Early Childhood Teacher Preparation: Supporting Research
Numerous research studies have established the strong relationship between teachers' vocabulary (a proxy for being broadly educated) and student achievement. For example: A.J. Wayne and P. Youngs, "Teacher characteristics and student achievement gains: A review," Review of Educational Research, Volume 73, No. 1, Spring 2003, pp. 89-122. See also G.J. Whitehurst, "Scientifically based research on teacher quality: Research on teacher preparation and professional development," presented at the 2002 White House Conference on Preparing Tomorrow's Teachers; R. Ehrenberg and D. Brewer, "Did Teachers' Verbal Ability and Race Matter in the 1960s? Coleman Revisited," Economics of Education Review, Volume 14, No. 1, March 1995, pp. 1-21.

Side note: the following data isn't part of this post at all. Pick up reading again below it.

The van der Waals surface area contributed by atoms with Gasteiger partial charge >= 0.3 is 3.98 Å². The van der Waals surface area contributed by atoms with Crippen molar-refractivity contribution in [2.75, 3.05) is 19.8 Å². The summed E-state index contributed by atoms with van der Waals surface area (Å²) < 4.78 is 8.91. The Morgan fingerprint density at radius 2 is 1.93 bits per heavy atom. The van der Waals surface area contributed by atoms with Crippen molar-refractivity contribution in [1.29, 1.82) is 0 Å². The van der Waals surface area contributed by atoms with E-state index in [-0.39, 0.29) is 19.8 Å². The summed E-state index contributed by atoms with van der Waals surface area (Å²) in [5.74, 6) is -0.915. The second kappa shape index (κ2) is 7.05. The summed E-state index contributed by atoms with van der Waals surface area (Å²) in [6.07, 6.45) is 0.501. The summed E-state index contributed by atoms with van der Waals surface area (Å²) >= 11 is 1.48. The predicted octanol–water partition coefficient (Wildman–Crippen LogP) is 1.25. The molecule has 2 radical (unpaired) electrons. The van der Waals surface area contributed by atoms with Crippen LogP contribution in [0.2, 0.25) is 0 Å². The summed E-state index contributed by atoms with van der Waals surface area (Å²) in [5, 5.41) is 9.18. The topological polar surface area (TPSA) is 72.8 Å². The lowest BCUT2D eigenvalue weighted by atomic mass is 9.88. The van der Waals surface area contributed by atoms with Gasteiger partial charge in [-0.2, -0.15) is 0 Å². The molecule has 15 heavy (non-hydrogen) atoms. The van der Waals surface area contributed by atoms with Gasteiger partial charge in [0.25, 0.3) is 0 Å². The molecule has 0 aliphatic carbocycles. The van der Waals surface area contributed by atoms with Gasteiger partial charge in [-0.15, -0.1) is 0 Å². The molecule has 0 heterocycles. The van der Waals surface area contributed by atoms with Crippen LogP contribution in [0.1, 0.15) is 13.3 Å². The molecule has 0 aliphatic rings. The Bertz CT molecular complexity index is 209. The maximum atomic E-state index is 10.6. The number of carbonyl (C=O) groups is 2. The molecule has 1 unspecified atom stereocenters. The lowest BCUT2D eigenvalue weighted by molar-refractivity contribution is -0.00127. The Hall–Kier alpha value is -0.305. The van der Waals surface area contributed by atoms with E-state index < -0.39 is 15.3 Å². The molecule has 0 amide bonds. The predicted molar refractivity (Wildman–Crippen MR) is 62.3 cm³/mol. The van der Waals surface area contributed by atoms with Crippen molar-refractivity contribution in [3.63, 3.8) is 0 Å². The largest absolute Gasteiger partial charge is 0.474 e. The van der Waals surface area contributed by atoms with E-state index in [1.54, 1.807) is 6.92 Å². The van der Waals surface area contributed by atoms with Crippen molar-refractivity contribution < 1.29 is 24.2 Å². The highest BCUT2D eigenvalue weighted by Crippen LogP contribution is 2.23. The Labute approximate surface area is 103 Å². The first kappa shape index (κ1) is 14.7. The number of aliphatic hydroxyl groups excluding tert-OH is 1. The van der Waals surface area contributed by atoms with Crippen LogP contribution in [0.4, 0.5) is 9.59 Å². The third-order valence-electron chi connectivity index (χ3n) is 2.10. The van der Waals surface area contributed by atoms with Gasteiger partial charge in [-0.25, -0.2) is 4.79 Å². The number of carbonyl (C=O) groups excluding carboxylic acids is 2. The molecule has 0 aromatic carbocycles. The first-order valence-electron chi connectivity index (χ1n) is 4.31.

Research also connects individual content knowledge with increased reading comprehension, making the capacity of the teacher to infuse all instruction with content of particular importance for student achievement. See Willingham, D. T., "How knowledge helps: It speeds and strengthens reading comprehension, learning—and thinking," American Educator, Volume 30, No. 1, Spring 2006.